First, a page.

For an in-person service business such as a fitness studio, customer experience is everything, making the elusive element of atmosphere an important part of design. Atmosphere in the other sense is a significant design factor if the business requires humidity, high heat and good indoor air quality. In a studio that teaches hot yoga, where half the class is spent staring upwards, the ceiling has to perform in both senses. Designer and yoga teacher Jessica Finver found the perfect solution in a thermoformed drop-in ceiling from Ceilume.

Educated in architecture and trying to find her niche in a variety of design jobs, Jessica Finver became increasingly involved with yoga practice and started teaching in 2012. After eight years, she decided to open her own studio, and in the summer of 2020, she bought a failing yoga business near her home in Boulder, Colorado.

The previous owners “had a very different aesthetic than I did,” Finver recalled. “I didn’t like any of the design they had. I re-did the marketing, website and logo, but the inside of the studio still looked like them: it was yellow and orange, the colors that they loved. There was some bright gold foil on the walls. But they were not my colors. The first thing I did was paint everything white.”

Ceilume Colorado Yoga Studio Hallway

Photo courtesy of Ryan Lawrence via Radiance Power Yoga

In fact, she changed almost every aspect of the design except the wood plank floor of the big yoga room. Buying in at the beginning of the pandemic shutdown, Finver figured she had two months to remake the studio before students would be allowed back inside. She invited a friend from nearby Denver, abstract artist Ellen Moershel, to paint a full-wall mural inside the yoga room. Her husband, a sustainability engineer with extensive woodworking experience, re-did the reception area and refinished much of the cabinetry in the locker-rooms. An HVAC contractor whom she’s known for decades completely redesigned the HVAC system to enable the studio to be heated to 93 degrees Fahrenheit quickly and efficiently and boost the humidity to make the dry Colorado climate more exercise-friendly.

Her contractor pointed out that the existing mineral fiber acoustic ceiling tiles throughout the studio were a bad choice. “It’s really silly to have ceiling tiles that absorb water in your space,” Finver was told. When mineral fiber tiles contact moisture, they can become hosts for colonies of mold and bacteria, often identified as “water stains.” That was the last thing Finver wanted in a health-oriented environment.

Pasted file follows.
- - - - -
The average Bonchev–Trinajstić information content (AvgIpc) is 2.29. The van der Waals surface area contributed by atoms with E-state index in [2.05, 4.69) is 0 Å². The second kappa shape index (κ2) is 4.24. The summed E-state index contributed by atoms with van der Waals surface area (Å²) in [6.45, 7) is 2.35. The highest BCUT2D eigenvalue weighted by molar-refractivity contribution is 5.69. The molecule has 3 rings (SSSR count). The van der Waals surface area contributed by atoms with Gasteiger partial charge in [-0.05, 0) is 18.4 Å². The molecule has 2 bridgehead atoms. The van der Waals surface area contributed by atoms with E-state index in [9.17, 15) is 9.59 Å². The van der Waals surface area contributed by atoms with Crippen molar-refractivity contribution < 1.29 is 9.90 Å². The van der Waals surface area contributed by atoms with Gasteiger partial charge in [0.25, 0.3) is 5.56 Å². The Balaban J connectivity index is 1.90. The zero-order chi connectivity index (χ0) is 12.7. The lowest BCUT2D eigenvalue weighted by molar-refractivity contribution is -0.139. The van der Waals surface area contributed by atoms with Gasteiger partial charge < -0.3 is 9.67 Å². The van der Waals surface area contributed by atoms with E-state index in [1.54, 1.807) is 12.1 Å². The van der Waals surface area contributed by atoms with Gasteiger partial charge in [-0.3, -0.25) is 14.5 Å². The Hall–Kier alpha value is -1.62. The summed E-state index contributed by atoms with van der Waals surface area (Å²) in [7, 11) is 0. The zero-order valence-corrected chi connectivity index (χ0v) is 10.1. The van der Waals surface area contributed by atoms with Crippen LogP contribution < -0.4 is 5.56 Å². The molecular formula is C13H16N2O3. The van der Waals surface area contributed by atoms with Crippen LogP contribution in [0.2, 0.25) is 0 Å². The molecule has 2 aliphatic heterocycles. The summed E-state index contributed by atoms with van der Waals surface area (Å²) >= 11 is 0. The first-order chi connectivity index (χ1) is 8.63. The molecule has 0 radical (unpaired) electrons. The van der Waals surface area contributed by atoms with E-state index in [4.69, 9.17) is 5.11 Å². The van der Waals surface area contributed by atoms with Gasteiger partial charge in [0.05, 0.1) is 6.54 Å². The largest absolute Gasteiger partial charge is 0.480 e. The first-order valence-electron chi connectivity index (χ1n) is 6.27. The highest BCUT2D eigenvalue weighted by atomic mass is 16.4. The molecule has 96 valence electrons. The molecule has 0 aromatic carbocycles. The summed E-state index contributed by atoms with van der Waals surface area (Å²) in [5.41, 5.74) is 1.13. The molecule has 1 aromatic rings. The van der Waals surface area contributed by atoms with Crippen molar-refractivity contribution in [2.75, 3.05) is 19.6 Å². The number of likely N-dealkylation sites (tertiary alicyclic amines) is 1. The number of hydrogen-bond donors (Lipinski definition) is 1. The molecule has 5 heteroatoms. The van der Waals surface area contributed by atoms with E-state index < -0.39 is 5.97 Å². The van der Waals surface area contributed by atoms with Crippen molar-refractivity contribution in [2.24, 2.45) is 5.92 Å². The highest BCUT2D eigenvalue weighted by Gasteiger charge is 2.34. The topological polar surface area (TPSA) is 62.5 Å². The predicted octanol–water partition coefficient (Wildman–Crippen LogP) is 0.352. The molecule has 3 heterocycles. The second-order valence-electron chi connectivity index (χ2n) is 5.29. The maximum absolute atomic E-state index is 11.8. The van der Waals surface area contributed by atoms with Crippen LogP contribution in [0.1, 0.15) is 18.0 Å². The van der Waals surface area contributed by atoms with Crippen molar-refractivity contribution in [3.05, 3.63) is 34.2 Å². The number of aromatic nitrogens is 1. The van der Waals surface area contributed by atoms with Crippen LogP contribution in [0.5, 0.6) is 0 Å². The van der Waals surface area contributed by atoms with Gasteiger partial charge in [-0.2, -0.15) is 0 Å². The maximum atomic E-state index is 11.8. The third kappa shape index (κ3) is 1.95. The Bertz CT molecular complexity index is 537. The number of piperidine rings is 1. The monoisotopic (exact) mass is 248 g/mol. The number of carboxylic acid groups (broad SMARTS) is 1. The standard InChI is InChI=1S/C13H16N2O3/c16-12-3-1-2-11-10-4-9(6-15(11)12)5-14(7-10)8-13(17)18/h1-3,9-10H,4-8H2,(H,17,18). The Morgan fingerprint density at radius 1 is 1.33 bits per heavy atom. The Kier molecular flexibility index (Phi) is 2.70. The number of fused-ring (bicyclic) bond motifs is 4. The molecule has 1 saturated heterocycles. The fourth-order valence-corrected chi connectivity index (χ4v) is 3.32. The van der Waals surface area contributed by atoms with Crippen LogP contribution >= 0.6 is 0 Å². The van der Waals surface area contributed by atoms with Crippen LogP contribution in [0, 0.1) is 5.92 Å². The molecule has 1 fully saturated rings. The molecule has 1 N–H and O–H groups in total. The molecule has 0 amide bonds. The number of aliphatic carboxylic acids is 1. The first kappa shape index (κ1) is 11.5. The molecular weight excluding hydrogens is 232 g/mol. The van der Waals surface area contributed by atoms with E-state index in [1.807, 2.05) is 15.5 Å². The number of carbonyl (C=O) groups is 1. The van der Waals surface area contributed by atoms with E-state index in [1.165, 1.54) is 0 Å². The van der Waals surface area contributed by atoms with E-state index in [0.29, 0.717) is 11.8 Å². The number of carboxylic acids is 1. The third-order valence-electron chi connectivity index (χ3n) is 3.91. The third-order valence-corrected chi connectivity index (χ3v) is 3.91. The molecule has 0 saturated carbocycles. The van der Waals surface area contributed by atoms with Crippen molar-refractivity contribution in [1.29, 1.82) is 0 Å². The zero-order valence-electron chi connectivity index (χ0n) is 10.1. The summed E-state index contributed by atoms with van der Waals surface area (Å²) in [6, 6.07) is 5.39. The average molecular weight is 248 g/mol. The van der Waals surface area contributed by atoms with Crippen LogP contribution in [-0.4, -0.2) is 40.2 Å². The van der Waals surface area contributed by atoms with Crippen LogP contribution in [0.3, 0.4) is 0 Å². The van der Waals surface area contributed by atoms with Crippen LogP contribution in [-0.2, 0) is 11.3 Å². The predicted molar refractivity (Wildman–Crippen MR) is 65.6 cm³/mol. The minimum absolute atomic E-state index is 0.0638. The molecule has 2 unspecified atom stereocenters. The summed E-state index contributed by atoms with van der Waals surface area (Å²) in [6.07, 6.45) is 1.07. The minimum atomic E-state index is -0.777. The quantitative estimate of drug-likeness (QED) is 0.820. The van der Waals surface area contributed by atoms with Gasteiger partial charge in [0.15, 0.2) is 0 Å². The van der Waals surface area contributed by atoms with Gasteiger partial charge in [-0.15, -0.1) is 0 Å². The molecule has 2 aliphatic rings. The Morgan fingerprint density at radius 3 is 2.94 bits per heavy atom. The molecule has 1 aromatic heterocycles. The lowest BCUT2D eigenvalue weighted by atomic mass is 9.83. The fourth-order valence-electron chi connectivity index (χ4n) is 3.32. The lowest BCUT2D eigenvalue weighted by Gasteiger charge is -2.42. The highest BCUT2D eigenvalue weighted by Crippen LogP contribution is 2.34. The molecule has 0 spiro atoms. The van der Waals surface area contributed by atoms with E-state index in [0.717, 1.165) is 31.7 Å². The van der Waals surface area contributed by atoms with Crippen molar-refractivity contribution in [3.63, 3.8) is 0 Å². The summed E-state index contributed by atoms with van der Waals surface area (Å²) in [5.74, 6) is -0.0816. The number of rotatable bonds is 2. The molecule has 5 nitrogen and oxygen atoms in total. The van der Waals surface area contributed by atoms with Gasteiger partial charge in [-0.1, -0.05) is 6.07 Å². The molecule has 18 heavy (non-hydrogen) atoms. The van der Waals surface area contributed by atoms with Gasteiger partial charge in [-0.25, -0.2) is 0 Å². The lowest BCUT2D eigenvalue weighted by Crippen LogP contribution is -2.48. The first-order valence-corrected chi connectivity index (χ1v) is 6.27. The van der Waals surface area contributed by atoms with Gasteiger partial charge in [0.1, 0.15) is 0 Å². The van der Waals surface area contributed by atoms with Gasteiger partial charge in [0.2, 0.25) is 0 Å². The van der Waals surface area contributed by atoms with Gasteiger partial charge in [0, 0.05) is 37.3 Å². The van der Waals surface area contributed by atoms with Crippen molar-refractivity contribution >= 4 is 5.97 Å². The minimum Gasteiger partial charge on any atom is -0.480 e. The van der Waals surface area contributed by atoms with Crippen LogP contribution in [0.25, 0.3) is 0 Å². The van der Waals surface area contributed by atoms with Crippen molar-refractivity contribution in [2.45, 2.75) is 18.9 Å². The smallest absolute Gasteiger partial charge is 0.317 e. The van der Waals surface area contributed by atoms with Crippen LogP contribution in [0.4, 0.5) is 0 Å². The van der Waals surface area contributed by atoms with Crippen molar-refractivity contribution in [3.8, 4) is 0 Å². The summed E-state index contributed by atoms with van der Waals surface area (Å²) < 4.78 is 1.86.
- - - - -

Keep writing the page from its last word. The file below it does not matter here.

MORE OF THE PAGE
Ceilume Colorado Yoga Studio Locker Room

Photo courtesy of Ryan Lawrence via Radiance Power Yoga

Finver spent weeks searching for an alternative. She eventually saw Ceilume thermoformed tiles on Pinterest. “Then I saw a space that had them, and I liked them,” she said. “Then I started seeing them everywhere. A couple of different businesses that I was in had them. They worked, and they looked good.” With water-impervious Ceilume tiles, she could use them throughout the studio, including the locker rooms, even inside the shower stalls.

Her contractor was “really excited about them” because of their compatibility with heat and humidity, Finver recounted. “My biggest attraction was the way they look,” she said. “I like white and I like clean, and I like that they add an element of texture to the space, so it wasn’t just white.” She selected a style, “Southland,” that complements an industrial look. “We do a mix of clean, modern and industrial,” she said.

Photo courtesy of Ryan Lawrence via Radiance Power Yoga

Finver’s husband installed all the tiles. Installation required significant cutting because of the many loudspeakers and recessed light fixtures. “There was one tile that had two speakers and a light,” she laughed. She called Ceilume for installation advice. They suggested getting a pair of snips, which proved to do the job easily, sometimes supplemented by a utility knife. He did the entire installation by himself in about two days.

The design had its intended effect for the business. “People love the space,” Finver said. “They especially love the studio space, which is what’s most important to us, too. We’ve gotten a lot of comments about how clean and simple the white is, how it makes them feel calm and at ease. We have gotten a lot of comments about the ceiling, because you spend a lot of time looking at the ceiling. We do half the class lying on your back, and setting your gaze at one point is part of the process, so looking at the tile is a large part of the class. Aesthetics do make a difference for people.”